Molecular fingerprint of breast tumors linked to immune response in bloodstream
Using newly developed software, researchers have shown that genes and molecular processes in breast cancer tumor cells are tightly linked to genes and processes in blood cells, including immune system cells. The findings are published in PLOS Computational Biology.
Even if a tumor has not metastasized, its effects extend far beyond the part of the body in which it is found. For instance, a tumor influences the expression of genes in immune system cells that are involved in the body's response to cancer. These cells circulate throughout the body in the bloodstream.
In the new study, a team led by Vanessa Dumeaux during her time at McGill University examined links between gene expression in breast cancer tumors and in the bloodstream. They built a new software tool called MIxT (Matched Interactions across Tissues) that uses computational and statistical methods to find and investigate links between gene expression in different body tissues.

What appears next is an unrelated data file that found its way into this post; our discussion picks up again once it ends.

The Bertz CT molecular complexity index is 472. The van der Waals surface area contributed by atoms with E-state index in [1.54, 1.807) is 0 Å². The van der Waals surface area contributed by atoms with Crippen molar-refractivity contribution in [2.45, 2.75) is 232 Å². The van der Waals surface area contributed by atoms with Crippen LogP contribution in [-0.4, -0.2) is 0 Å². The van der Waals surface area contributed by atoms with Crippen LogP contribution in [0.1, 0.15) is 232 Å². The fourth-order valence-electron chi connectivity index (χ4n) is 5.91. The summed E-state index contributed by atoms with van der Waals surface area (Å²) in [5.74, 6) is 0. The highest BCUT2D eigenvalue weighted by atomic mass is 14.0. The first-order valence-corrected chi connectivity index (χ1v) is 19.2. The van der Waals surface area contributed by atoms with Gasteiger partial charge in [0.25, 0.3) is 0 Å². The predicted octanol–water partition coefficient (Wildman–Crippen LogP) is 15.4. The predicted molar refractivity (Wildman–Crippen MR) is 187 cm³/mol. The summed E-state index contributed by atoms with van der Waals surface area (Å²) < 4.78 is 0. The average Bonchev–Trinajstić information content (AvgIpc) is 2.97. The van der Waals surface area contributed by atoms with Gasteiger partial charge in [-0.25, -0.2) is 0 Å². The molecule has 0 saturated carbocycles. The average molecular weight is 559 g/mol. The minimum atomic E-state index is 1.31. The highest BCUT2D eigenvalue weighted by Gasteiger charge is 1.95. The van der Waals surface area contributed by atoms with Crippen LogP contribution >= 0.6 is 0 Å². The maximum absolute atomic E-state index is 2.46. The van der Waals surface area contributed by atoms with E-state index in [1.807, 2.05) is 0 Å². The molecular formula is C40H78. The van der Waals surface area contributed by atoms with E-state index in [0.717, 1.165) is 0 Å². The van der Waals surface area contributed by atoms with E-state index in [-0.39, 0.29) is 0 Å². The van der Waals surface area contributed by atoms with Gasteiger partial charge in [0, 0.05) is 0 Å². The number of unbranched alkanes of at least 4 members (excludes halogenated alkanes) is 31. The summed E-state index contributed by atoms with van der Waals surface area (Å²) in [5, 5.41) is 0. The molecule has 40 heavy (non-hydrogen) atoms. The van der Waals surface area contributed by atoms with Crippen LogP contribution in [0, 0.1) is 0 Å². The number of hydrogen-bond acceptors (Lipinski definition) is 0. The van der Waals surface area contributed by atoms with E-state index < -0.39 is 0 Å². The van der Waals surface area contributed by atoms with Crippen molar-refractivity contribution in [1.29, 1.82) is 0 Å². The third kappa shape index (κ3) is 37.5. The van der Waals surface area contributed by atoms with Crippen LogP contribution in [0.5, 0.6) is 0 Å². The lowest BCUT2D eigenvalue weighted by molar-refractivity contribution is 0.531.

The team used MIxT to analyze gene expression according to RNA sequences found in blood and tumor samples from 173 breast cancer patients. The software allowed them to cluster genes into groups associated with specific molecular processes and see which processes in tumors and blood cells were associated with each other.
The analysis showed that links between molecular processes in breast cancer tumors and the bloodstream do exist, but that they vary according to the tumor subtype. For instance, the researchers found immune system-suppressing processes operating in conjunction with certain breast cancer subtypes, including the basal breast cancer subtype.
"This effort moves the community beyond the barriers of most previous molecular studies that focused exclusively on immune cells in the tumor microenvironment, providing a broader picture of how our bodies and immune system respond to the challenges of the presence of a particular tumor," Dumeaux says.
The findings could lead to future investigation into potential new ways to treat and monitor breast cancer by looking outside the tumor and exploiting the patient's systemic immune system response.